ad infinitum: a parasite that lives off human energy

Exhibited at:

Ad infinitum is a parasitical entity which lives off human energy. It lives untethered and off the grid. This parasite reverses the dominant role that mankind has with respect to technologies: the parasite shifts humans from “users” to “used”.

Fotoshooting für Kunst/Research-Projekt "Parasite" von Pedro Lopes

Ad infinitum co-exists in our world by parasitically attaching electrodes onto the human visitors and harvesting their kinetic energy by electrically persuading them to move their muscles.

Fotoshooting für Kunst/Research-Projekt "Parasite" von Pedro Lopes

The only way a visitor can be freed is by seducing another visitor to sit on the opposite chair and take their place.

Fotoshooting für Kunst/Research-Projekt "Parasite" von Pedro Lopes

Being trapped in the parasite’s cuffs means getting our muscles electrically stimulated in order to perform a cranking motion as to feed it our kinetic energy. This reminds us that, in the cusp of artificially thinking machines, we are no longer just “users”; the shock we feel in our muscles, the involuntary gesture, acknowledges our intricate relationship to uncanny technological realm around us.


Visitor’s reactions to Ad Infinitum

Watch how the parasite gathers new hosts

Pedro & Robert demonstrate Ad Infinitum at “Byte-sized Artist Talks” at Science Gallery

Exhibition at Ars Electronica 2017

Opening night at Science Gallery Dublin (Humans Need Not to Apply, Jan-May 2017)

Interview at Science Gallery Dublin with Luke Clancy from Culture File Podcast (audio).

Ad Infinitum in the Press

About the artists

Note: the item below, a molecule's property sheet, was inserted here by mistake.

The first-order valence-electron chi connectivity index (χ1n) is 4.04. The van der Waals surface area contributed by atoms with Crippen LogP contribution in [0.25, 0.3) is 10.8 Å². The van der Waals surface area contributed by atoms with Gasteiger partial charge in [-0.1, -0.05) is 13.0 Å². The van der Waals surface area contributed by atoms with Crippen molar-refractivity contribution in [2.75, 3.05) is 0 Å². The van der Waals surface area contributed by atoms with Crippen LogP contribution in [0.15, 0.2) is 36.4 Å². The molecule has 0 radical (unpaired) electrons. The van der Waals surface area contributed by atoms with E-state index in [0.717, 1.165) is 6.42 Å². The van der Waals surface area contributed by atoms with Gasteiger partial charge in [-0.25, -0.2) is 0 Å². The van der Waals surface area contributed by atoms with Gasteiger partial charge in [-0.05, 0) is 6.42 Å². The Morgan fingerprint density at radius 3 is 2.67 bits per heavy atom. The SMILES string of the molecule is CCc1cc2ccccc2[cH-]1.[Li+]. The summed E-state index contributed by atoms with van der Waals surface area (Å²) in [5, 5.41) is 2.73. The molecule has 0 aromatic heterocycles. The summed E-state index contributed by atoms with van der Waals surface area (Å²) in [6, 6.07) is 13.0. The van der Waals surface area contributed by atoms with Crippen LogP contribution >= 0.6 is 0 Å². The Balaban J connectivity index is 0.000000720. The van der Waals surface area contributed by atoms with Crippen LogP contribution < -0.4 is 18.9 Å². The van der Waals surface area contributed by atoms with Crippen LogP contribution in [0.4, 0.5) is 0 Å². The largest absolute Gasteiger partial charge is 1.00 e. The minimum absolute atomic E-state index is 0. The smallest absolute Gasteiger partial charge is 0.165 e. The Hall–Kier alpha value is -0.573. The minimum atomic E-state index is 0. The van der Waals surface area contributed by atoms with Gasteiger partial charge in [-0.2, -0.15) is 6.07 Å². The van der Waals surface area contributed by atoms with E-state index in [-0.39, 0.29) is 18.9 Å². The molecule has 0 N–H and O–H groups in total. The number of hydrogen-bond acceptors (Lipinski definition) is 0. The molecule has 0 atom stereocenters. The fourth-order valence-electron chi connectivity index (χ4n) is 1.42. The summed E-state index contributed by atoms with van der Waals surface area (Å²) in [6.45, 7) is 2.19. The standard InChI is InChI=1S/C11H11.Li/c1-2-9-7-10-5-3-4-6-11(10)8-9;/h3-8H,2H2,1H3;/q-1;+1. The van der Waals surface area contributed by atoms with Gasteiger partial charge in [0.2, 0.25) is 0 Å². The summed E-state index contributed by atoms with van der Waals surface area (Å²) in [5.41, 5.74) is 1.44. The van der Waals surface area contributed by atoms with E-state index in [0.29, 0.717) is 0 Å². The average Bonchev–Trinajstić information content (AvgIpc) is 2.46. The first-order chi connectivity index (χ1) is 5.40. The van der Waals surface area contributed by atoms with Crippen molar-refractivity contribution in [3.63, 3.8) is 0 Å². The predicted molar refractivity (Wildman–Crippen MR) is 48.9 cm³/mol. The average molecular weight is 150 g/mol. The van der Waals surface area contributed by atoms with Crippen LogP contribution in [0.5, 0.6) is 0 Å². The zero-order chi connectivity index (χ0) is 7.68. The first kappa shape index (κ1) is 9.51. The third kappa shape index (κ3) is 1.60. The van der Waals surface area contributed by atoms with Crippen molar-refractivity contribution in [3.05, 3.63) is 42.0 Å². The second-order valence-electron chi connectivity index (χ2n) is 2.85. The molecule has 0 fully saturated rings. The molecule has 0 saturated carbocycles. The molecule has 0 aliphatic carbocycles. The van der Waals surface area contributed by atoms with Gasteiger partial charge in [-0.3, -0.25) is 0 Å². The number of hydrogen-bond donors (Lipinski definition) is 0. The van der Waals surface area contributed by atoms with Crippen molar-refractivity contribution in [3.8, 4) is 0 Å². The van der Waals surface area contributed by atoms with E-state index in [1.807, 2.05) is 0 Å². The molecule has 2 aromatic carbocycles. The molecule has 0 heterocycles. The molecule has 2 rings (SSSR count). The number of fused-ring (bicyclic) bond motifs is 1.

Fotoshooting für Kunst/Research-Projekt "Parasite" von Pedro Lopes

Artists left-to-right: Patrick Baudisch, Pedro Lopes, Alexandra Ion, Robert Kovacs and David Lindlbauer (not in photo).

Stand-alone & interactive installation: custom electronics, steel, battery, energy harvesting dynamos, motors, electrical muscle stimulation units, micro-controllers, pressure sensors, electrodes, CNC’d acrylic, copper tape. Production date: 2016.

Background / Artistic framing:

Ad infinitum is a machine on top of a human. While interacting with it you experience the shift from user to used, this question arose from the artists’ own line of research in the field of human-computer interaction. In their research, instead of envisioning technological dystopias based on the divide between human and machine, their working prototypes demonstrate the interface and the human becoming closer, blurred, increasingly physical and intimate.


Astrid Thomschke, Roland Fischer, Hasso Plattner Institute & VIDA16 Incentive Award.

Photo Credits & Presskit

All pictures in this webpage were taken by Arthur Silber, 2017.

Here you can get hi-res imagery of our piece (as a .zip file).